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11-27-2012, 09:13 AM
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Originally Posted by cagney View Post
There's some talk of Sean Day seeking exceptional status for the OHL draft along with numerous rave reviews of his play over in the OHL section of the boards. I don't know how that would work considering he's been playing in the US since he was at least 9. Apparently he may be a dual-citizen so that could have some impact on the situation as well as bring up questions of just who he'd represent internationally. It'd be a bit ironic if a kid who played his formative years in the US development system ended up playing for Canada though. What's even funnier to me is that I've heard Chad Krys is even better than Day and he's a dual-citizen as well. Is the US development system improving that much or should we just start importing more Canadian parents?
I know your comment probably wasn't looking for an in depth comment

The system here in the U.S. didn't help. two things helped.

1. Start early on the important things (individual skills) Most coaches team practice settings does not drive elite skills. Individual work, starting early, on skating, puckhandling and shooting. This is done on own, stick n' puck sessions, basement, garage, etc (if you have a coach that drives individual skills for years and years during team practices, that is more icing on the cake)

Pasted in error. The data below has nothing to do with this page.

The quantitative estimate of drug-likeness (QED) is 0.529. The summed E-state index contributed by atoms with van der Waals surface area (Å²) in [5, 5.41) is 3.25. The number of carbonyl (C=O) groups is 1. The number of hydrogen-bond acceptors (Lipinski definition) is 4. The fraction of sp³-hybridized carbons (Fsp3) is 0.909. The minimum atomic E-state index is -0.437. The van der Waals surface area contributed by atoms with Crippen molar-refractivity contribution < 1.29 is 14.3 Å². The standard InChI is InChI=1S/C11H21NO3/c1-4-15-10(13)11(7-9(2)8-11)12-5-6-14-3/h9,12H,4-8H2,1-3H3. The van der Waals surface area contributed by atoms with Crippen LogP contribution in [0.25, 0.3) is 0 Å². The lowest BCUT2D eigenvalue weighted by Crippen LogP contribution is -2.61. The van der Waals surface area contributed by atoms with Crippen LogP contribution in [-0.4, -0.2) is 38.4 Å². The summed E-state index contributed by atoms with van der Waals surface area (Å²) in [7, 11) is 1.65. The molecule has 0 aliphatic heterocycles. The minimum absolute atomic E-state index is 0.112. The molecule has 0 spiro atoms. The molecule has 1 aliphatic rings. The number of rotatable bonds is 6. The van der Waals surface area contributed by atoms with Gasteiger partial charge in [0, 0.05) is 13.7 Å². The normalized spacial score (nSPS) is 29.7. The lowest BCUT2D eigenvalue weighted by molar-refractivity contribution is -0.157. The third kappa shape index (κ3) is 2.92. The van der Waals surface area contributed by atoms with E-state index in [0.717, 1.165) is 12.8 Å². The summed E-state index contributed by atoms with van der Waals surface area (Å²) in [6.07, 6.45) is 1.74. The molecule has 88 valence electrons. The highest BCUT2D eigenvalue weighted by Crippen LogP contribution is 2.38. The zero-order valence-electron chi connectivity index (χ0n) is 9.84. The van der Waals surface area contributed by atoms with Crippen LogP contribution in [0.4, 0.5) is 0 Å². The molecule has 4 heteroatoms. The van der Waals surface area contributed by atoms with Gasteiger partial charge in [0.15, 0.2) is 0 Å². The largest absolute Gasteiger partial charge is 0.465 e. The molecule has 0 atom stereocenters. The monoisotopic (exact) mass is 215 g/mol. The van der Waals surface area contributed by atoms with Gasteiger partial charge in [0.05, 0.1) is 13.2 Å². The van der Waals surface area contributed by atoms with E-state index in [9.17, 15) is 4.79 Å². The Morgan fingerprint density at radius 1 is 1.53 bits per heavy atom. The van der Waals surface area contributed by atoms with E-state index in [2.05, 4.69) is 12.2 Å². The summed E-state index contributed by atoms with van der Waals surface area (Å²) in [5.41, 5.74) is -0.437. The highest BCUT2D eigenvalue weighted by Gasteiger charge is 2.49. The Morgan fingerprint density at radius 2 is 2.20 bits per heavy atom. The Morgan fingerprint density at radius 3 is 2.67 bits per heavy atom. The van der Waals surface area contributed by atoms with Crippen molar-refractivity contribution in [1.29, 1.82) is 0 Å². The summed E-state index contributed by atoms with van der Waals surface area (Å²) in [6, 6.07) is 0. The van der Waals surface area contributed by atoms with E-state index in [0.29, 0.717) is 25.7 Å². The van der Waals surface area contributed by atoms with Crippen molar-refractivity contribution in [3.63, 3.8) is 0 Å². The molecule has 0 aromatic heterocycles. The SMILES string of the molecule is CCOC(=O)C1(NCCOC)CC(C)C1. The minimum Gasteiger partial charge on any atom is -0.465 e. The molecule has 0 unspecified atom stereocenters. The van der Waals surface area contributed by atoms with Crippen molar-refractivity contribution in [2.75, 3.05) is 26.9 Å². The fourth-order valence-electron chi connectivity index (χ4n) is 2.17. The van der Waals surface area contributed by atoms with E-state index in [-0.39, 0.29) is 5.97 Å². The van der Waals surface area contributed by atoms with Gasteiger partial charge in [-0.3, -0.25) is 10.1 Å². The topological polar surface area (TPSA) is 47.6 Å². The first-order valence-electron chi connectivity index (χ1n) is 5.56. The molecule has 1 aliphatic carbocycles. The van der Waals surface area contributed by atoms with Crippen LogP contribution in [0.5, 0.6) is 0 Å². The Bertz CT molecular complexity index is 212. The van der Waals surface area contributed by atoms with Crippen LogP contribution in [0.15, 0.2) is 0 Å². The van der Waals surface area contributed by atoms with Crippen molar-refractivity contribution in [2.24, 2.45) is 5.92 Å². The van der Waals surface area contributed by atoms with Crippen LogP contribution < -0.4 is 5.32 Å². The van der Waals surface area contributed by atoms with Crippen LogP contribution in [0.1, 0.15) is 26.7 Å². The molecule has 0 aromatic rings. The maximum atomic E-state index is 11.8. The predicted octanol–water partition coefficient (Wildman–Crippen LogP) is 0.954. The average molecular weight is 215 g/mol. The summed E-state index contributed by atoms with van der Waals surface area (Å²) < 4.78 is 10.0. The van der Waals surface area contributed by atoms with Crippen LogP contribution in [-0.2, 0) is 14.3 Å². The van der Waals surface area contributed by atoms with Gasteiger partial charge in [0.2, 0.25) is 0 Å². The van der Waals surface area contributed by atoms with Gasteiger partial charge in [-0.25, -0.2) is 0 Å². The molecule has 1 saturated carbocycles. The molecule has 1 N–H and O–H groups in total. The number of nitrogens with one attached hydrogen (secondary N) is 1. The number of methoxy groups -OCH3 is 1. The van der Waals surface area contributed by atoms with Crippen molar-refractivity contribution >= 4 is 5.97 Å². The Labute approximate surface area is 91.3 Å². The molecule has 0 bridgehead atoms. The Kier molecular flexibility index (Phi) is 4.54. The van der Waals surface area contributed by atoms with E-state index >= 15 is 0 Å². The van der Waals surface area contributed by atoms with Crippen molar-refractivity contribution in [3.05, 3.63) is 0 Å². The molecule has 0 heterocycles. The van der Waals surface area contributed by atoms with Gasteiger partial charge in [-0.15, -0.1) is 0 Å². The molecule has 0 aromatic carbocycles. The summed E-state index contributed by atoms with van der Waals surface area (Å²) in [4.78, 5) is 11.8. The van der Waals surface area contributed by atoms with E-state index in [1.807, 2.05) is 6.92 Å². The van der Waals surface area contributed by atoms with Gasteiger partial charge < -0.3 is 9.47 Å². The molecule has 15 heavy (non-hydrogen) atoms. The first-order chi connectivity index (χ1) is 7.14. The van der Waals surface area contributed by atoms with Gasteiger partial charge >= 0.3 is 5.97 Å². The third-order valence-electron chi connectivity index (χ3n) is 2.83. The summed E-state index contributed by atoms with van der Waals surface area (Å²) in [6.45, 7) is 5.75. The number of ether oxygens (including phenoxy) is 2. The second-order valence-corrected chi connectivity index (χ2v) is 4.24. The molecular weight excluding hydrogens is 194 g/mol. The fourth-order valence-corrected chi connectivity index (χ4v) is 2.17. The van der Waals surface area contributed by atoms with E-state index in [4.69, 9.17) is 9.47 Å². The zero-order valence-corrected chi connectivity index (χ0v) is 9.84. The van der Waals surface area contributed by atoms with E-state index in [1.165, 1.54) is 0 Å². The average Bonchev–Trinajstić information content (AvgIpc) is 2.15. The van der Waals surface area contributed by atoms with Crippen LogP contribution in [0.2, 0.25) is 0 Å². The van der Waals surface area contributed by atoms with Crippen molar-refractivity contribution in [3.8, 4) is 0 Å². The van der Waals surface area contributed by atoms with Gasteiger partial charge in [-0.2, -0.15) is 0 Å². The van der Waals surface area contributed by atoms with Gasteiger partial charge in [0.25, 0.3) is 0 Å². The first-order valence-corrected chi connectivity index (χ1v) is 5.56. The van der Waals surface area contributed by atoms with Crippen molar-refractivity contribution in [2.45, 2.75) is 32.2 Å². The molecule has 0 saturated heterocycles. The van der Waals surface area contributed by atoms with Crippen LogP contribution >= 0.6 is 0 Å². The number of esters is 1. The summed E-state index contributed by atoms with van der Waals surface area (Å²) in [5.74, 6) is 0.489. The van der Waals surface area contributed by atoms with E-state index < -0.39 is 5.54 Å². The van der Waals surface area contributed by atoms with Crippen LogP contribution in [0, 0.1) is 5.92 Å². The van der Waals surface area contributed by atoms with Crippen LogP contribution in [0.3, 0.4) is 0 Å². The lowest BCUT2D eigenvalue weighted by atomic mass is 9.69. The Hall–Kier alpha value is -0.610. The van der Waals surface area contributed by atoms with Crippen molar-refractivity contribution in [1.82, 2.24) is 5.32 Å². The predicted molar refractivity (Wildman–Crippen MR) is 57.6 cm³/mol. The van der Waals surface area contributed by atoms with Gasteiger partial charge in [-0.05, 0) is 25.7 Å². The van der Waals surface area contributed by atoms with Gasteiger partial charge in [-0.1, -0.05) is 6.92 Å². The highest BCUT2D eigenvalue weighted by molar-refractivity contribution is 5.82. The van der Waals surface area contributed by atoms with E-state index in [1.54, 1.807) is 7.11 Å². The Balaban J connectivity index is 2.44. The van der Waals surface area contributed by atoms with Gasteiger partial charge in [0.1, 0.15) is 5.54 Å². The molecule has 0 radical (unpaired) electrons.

2. Parents who know how important #1 is. (And Canadian parents, more so one's that know the game and played a high level are key. Obviously there are American parents who know this but they are few and far between because so many never grew up with the game. They do not realize the hours upon hours it takes of having individual skills practiced endlessly)

Most parents who have played the game or at least been around the game enough to know what got elite players to the elite status know what is important. Here in the U.S. there are not enough parents who know the game enough to help their kids get to the elite stage.

-Years ago I had parents of 5 year old kids worried like crazy that we were not spending time on where to line up for a face off. Wondering if we were ever going to spend time in practice on it. (we got one hour a week of practice) They weren't happy when I told them that the goal I had for our cross ice games would be to have very few face offs and more playing.

-A couple years later I had parents of 7 year olds wondering why we didn't have a first and second power play unit.

-A couple years later with 9 year olds I had parents wondering why we spend so much time on skating still when our PK was not playing up to their expectations.

All of the stories above are true and have been the same experiences of many more youth coaches that I talk to.

The parent who worries more about the amount of time their kids coaches will dedicate to skating and puckhandling and shooting and passing will be the parents happy with their kids progress in the end. And the shame is that most parents who will ask those questions will be the parents who have the hockey background like many elite players parents have.

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